James Lewis believed that a copy of the PHA should be available in the ATSDR Oak Ridge Field Office and that the Tennessee Department of Environment and Conservation (TDEC) should have been provided a copy. He did not want these types of things "dumped on them at the last moment." George Gartseff agreed that they had not previously seen the executive summary from the PHA, but that it was not too long and could be read during the meeting.
George Gartseff asked Jack Hanley about the possible turn around time for the next ORRHES meeting. Mr. Hanley had initially anticipated only receiving minor suggestions since he was using the past process, however, the CCCWG thought that a lot of work was needed. He would try to have a draft by this date, but could promise that this would occur.
James Lewis said that Dick Gammage had made "excellent points" at the last meeting, which Mr. Lewis believed were "focused" and "on target" especially with regards to technical issues. Mr. Gammage explained that he was reading the four-page summary document as a "long-time Oak Ridge resident." He believed the "main problem was with the impressions given" when he looked carefully at what was said. He thought that a "suspicious reader" might believe that things were being hidden and noted, "Many sentences contradicted each other."
Dick Gammage believed that the first sentence on the last page of the four-page summary implied "that pollutant controls were not adequate." He said that this was not the impression that they wanted to give the public. He indicated that the "main problem" was that the document was "not logical in sequence," and as a result, the reader would not be given the impression that the incinerator was "perfectly safe." He was unsure if it would be appropriate, but he suggested something similar to the following statement regarding EPA limits with respect to automobiles and power plants: "If those power plants and automobiles were operated with the same rigor of pollution controls that exist at the incinerator, we wouldn't be out of compliance or at least it would be much reduced." He said that the document asks if there is a problem, and that the first sentence on the last page suggested that, "Yes, there is a problem." In his opinion, this "would cause more problems than do good."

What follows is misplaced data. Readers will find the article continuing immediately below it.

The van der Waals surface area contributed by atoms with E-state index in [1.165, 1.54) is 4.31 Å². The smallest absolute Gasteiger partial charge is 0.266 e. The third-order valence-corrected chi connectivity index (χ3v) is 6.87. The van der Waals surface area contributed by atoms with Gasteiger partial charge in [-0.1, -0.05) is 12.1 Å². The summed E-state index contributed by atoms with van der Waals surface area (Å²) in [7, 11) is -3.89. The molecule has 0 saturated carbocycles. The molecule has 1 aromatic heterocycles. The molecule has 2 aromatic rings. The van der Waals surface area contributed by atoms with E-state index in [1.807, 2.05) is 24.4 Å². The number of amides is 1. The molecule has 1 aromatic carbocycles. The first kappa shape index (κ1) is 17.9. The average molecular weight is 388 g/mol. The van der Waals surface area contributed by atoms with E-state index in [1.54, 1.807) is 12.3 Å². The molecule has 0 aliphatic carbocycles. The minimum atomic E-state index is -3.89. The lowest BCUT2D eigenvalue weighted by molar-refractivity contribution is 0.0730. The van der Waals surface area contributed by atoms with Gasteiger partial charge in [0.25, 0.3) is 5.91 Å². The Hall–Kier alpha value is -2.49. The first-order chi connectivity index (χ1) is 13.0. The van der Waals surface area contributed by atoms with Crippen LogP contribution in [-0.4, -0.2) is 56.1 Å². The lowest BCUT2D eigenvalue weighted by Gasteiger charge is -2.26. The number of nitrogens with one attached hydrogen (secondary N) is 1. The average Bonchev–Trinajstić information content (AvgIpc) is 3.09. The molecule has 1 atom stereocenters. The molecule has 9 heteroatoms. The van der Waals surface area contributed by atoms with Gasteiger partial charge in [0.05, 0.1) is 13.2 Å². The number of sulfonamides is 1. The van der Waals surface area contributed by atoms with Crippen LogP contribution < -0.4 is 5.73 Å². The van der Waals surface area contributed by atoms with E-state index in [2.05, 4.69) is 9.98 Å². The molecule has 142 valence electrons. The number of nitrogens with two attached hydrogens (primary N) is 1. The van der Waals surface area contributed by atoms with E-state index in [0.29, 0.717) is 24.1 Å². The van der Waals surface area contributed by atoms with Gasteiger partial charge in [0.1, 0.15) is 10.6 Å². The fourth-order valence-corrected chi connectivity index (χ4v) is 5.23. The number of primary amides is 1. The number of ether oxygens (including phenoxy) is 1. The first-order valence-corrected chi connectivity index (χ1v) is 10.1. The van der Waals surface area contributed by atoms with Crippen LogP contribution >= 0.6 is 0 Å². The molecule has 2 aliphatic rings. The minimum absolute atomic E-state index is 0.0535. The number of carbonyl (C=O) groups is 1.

George Gartseff was not necessarily in agreement that the summary led the reader to a particular conclusion. However, he agreed that they needed to provide the facts and explain the "critical analysis" that led to ATSDR's conclusions. Mr. Gartseff questioned what audience they were trying to reach and asked if they knew the audience's expectations. He did not want ATSDR to be "afraid" to provide details as necessary as he believed the summary "needed more substance."
The information contained in the executive summary was the type of information Jeff Hill had envisioned being presented in the four-page summary. He believed that it provided details in layman language, though he had problems with saying "all in limits." He stated that "line 20 down defined the who," which provided "credibility" because you could see the various agencies that have evaluated the incinerator. He suggested keeping the front cover of the four-page summary and using statements from the executive summary in the middle of the four-page summary. Mr. Hill believed that the main conclusions presented on page 2 were "excellent."